Director: Brandon Cronenberg
Writer: Brandon Cronenberg
Cast: Andrea Riseborough, Christopher Abbott, Jennifer Jason Leigh, Rossif Sutherland, Gabrielle Graham, Tuppence Middleton, Raoul Bhaneja, Sean Bean
Part of: SLASH 1/2 Festival
Seen on: 20.6.2021
Content Note: suicide
Tasya (Andrea Riseborough) has a very special job: she takes over people’s bodies, using them to fulfill her company’s missions – usually assassinations. It’s a job that doesn’t allow for errors, and it definitely doesn’t allow its operatives to lose sight of who they are. But Tasya has had some troubles recently, and her new job – taking over Colin (Christopher Abbott) – might be more than she can handle.
Possessor has a really good concept and came with some accolades, but ultimately I’m afraid that I expected a little more than it delivered. Which doesn’t mean that it isn’t an engaging and thoughtful film worth your time.
I really liked the idea behind Possessor, the possessing itself (it reminded me a little of Starters and Enders by Lissa Price, though it is taken in another direction there [loved Starters, hated Enders so much, it destroyed Starters for me]). It was also pretty well-developed, though a couple of things really didn’t make that much sense to me – why go through all that trouble when you can just stage a suicide, for example?
Still, the implications of the technology introduced here are interesting (although thoroughly rooted in a mind-body-dichotomy that just doesn’t exist), and Cronenberg gives us a slightly surreal, associative way of exploring identity here, with some great visuals and a good soundtrack.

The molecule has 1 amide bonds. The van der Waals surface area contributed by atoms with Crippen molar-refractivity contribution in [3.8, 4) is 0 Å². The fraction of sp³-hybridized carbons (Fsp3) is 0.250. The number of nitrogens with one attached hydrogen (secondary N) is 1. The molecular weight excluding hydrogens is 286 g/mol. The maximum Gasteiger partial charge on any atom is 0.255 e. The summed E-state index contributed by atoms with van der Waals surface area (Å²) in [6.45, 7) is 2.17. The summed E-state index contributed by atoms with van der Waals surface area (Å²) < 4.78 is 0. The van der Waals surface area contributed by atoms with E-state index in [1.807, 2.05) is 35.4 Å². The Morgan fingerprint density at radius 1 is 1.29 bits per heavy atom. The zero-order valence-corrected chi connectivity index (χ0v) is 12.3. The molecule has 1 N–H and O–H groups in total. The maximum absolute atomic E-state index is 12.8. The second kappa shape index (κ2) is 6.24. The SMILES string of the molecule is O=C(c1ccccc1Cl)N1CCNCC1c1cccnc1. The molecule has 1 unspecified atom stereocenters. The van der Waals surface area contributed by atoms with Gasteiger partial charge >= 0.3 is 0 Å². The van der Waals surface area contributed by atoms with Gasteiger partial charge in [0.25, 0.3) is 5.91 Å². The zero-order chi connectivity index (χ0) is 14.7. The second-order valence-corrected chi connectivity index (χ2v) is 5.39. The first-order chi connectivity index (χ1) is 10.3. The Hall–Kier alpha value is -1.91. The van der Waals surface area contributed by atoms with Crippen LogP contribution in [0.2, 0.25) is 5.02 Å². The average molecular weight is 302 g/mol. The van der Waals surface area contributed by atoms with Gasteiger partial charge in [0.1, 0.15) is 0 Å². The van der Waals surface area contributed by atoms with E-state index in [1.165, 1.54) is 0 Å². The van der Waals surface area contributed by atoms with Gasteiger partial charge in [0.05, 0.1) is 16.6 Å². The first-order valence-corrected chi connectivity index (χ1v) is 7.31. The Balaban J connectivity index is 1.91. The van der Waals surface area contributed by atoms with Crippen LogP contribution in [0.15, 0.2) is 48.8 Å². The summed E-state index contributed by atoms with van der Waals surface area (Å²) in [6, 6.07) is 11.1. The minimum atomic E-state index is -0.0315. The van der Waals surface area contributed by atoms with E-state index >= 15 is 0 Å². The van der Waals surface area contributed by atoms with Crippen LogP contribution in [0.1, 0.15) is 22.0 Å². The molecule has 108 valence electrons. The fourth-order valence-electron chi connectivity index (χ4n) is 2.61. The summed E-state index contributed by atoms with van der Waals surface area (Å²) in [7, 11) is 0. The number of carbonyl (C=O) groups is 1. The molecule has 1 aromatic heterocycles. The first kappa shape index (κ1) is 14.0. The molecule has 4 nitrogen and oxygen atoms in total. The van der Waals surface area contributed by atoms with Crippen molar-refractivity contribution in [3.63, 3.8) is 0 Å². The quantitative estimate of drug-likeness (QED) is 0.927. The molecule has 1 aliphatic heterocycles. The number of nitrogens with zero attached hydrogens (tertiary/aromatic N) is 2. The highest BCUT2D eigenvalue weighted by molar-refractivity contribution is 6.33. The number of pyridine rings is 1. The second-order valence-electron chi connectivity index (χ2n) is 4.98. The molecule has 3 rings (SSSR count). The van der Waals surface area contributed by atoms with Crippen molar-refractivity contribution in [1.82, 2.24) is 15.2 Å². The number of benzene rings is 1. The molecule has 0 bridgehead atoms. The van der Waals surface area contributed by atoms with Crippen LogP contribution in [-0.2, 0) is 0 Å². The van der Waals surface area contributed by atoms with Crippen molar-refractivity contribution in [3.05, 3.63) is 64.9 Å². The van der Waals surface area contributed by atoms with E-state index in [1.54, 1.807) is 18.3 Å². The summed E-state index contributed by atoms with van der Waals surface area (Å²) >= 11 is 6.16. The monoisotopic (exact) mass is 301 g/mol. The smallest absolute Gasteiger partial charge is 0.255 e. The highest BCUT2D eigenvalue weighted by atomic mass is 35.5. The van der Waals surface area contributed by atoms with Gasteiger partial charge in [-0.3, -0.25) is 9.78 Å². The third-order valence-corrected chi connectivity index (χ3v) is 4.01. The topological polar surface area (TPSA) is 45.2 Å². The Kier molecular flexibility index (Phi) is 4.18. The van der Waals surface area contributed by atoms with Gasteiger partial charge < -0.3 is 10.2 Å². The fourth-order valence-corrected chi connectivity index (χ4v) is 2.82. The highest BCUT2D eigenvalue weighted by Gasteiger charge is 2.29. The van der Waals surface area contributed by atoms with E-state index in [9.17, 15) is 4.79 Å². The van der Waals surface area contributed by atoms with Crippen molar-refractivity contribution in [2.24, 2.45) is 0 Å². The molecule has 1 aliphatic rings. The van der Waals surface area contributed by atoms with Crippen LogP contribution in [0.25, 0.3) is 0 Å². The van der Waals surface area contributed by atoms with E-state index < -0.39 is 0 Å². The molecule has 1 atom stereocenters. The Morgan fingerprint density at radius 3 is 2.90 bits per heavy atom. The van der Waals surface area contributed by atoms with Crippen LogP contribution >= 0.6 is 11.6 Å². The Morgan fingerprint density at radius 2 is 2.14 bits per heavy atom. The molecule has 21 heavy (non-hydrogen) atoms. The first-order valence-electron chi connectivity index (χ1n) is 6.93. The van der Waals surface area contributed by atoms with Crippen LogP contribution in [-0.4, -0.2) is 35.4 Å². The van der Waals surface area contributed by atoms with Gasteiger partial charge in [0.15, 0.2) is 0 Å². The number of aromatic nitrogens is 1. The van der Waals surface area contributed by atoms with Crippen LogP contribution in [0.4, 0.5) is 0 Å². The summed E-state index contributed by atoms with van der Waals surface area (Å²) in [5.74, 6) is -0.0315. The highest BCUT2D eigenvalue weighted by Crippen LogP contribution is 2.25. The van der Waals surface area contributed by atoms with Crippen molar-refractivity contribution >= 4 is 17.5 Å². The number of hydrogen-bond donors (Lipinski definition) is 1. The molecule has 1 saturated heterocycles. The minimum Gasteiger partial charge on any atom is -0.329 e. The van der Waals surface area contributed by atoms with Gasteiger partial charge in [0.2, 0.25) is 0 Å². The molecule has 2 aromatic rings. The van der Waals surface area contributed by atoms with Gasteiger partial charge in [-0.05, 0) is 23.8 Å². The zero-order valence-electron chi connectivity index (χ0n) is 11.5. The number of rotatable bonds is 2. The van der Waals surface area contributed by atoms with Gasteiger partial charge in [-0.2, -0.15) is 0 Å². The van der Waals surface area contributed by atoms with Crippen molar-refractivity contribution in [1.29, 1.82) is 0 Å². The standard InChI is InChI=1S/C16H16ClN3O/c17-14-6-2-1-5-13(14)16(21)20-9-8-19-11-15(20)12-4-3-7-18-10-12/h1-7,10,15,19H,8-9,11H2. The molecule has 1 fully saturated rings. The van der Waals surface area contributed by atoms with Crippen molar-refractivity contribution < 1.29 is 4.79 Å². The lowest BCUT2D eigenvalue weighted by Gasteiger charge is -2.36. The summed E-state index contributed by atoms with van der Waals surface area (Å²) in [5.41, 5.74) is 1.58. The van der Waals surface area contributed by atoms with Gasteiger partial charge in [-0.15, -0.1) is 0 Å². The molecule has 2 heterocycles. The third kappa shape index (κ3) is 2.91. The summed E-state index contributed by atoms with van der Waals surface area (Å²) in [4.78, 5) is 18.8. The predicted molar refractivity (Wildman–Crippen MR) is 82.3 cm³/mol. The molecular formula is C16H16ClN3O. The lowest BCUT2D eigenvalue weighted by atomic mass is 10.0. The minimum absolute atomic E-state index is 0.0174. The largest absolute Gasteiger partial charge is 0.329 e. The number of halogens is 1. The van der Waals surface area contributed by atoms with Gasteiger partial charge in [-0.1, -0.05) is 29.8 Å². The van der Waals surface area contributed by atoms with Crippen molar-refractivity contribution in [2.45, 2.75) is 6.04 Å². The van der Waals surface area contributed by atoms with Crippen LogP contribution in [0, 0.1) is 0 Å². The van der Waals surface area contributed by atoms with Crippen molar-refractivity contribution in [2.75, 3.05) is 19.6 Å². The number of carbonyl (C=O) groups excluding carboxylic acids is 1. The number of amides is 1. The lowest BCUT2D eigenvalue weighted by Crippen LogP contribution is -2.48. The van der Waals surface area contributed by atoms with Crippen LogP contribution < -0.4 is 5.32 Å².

It may have been due to the temperatures (it was really, really very hot and the cinema doesn’t have A/C), but I thought that the film moved a little too slowly. It takes too long to set things up until the important dinner, and after it, it takes too long until Colin makes any decision. Tasya also remained a bit of a mystery to me (especially her relationship with her family had me scratching my head). That’s possibly just as designed, but if it is, that approach didn’t work for me – I would have liked to understand her better instead of puzzling over smaller things.
That being said, I did like Possessor. It’s a mindfucky film that gives you enough to think about, but it’s also simply a very aesthetic experience. I just wanted a little more from it.
Summarizing: Not bad.